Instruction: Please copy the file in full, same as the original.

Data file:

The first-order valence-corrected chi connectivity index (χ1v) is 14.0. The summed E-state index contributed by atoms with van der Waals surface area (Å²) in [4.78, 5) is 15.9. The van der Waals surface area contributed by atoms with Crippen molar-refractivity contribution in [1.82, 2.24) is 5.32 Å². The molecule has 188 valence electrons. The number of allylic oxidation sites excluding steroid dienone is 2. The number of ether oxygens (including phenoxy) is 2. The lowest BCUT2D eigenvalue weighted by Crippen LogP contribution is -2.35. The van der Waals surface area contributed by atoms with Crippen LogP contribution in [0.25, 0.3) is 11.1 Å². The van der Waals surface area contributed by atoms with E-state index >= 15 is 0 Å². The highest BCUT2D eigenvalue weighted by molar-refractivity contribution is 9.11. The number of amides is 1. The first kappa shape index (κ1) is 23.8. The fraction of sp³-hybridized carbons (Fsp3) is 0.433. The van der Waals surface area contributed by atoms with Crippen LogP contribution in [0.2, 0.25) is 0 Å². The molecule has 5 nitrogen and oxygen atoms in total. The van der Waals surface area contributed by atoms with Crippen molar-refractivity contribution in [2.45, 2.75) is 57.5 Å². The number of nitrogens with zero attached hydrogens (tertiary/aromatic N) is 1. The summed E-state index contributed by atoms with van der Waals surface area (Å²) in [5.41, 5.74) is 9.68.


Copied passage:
The first-order valence-corrected chi connectivity index (χ1v) is 14.0. The summed E-state index contributed by atoms with van der Waals surface area (Å²) in [4.78, 5) is 15.9. The van der Waals surface area contributed by atoms with Crippen molar-refractivity contribution in [1.82, 2.24) is 5.32 Å². The molecule has 188 valence electrons. The number of allylic oxidation sites excluding steroid dienone is 2. The number of ether oxygens (including phenoxy) is 2. The lowest BCUT2D eigenvalue weighted by Crippen LogP contribution is -2.35. The van der Waals surface area contributed by atoms with Crippen LogP contribution in [0.25, 0.3) is 11.1 Å². The van der Waals surface area contributed by atoms with E-state index >= 15 is 0 Å². The highest BCUT2D eigenvalue weighted by molar-refractivity contribution is 9.11. The number of amides is 1. The first kappa shape index (κ1) is 23.8. The fraction of sp³-hybridized carbons (Fsp3) is 0.433. The van der Waals surface area contributed by atoms with Crippen LogP contribution in [0.2, 0.25) is 0 Å². The molecule has 5 nitrogen and oxygen atoms in total. The van der Waals surface area contributed by atoms with Crippen molar-refractivity contribution in [2.45, 2.75) is 57.5 Å². The number of nitrogens with zero attached hydrogens (tertiary/aromatic N) is 1. The summed E-state index contributed by atoms with van der Waals surface area (Å²) in [5.41, 5.74) is 9.68.